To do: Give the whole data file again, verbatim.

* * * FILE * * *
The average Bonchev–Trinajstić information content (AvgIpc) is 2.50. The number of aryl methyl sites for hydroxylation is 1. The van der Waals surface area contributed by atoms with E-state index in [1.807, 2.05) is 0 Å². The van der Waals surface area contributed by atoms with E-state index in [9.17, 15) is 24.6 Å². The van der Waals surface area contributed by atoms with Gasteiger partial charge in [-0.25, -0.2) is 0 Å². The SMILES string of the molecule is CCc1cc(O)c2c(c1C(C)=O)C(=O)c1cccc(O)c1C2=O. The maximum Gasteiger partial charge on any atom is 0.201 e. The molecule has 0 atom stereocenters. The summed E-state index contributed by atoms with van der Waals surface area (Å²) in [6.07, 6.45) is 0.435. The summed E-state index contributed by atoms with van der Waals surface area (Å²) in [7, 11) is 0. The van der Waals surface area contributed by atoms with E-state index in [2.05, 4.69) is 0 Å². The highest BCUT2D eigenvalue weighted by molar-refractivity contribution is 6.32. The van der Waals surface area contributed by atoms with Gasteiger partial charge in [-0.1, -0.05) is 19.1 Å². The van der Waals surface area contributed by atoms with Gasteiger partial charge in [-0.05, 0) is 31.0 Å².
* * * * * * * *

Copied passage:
The average Bonchev–Trinajstić information content (AvgIpc) is 2.50. The number of aryl methyl sites for hydroxylation is 1. The van der Waals surface area contributed by atoms with E-state index in [1.807, 2.05) is 0 Å². The van der Waals surface area contributed by atoms with E-state index in [9.17, 15) is 24.6 Å². The van der Waals surface area contributed by atoms with Gasteiger partial charge in [-0.25, -0.2) is 0 Å². The SMILES string of the molecule is CCc1cc(O)c2c(c1C(C)=O)C(=O)c1cccc(O)c1C2=O. The maximum Gasteiger partial charge on any atom is 0.201 e. The molecule has 0 atom stereocenters. The summed E-state index contributed by atoms with van der Waals surface area (Å²) in [6.07, 6.45) is 0.435. The summed E-state index contributed by atoms with van der Waals surface area (Å²) in [7, 11) is 0. The van der Waals surface area contributed by atoms with E-state index in [2.05, 4.69) is 0 Å². The highest BCUT2D eigenvalue weighted by molar-refractivity contribution is 6.32. The van der Waals surface area contributed by atoms with Gasteiger partial charge in [-0.1, -0.05) is 19.1 Å². The van der Waals surface area contributed by atoms with Gasteiger partial charge in [-0.05, 0) is 31.0 Å².